The fertility analyses of the soils were carried out according to protocols available in EMBRAPA [9, 10]. The contents of Ca2+, Mg2+, Na+, K+, potential acidity (H + Al), and available P (Mehlich-1) were determined. In addition, the pH values, exchangeable bases (SB), cation exchange capacity (CEC), and base saturation () were quantified.
The determination of TOC contents and physical fractions was accomplished by the Walkley-Black method. The physical fractionation of soil organic matter was performed by the method proposed by Cambardella and Elliot . For this, 20 g of dried soil air samples was weighed and placed into centrifuge flasks with screw caps. To these was added 60 mL of sodium hexametaphosphate, and the flasks were subjected to horizontal agitation for 15 h. Next, the contents retained in sieve of 53 μm were washed and dried in incubator at 40°C. Subsequently, the contents were weighed and the POC contents were determined. Finally, the data obtained for POC were corrected according to the texture of soils. The MOC contents were quantified through the difference between the contents of TOC and POC.
The data were then verified as to their normal distribution. Once this was confirmed, they were subjected to the analysis of variance by test at 5%. When this test turned out significant, the differences between the averages were attested by the Scott-Knott test at the same significance level. Further, the relationships between the variables were determined by Pearson correlations and the Principal Component Analysis (PCA) was conducted to group similar treatments.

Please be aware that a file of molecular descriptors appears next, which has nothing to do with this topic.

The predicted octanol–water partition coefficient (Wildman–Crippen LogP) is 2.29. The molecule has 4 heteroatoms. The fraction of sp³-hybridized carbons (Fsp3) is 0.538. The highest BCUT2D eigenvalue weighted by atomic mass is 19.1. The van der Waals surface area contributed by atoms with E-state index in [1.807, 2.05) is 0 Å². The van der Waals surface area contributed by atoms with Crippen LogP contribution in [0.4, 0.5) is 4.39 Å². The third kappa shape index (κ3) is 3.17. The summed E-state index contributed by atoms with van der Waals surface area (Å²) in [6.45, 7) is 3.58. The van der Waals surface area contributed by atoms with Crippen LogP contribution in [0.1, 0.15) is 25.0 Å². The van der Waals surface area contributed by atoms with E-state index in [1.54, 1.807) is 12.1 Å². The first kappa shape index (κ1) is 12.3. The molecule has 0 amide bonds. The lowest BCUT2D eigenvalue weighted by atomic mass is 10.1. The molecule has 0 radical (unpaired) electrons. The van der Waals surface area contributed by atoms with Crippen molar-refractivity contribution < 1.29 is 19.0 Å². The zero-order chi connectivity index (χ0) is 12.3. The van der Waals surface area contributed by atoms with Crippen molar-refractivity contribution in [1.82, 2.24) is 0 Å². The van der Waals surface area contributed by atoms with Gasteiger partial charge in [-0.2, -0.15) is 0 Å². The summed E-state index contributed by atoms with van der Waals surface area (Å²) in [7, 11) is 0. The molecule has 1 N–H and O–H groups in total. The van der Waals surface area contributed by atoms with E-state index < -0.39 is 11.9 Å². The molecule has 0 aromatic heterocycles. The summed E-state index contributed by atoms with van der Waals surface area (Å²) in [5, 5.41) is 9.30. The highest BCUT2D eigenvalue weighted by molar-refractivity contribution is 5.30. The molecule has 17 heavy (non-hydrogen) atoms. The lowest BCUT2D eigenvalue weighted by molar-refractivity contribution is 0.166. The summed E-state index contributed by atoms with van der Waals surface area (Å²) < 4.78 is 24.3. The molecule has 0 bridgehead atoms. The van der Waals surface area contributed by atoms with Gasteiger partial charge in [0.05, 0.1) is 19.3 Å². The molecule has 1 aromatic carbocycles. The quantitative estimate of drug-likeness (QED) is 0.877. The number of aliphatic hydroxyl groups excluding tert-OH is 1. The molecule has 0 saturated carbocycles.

3. Results and Discussion
Normal distribution was verified for the data regarding all analyzed variables, except for that corresponding to the POC fraction. For this variable, transformation of data was then performed using the Box-Cox method.
Table 2 offers the values of ANOVA. Significant differences were found between the means of EM Bokashi treatments and the controls for the variables pH, Mg2+, K+, Na+, P, H + Al, , , and POC. However, no effects of EM Bokashi were verified for Ca2+, SB, MOC, and TOC compared to the controls. Differently, the interaction between the two evaluated factors was significant for pH, K+, Na+, P, H + Al, , , MOC, and POC.
|Results referring to the ANOVA performed for the data transformed by the Box-Cox method.|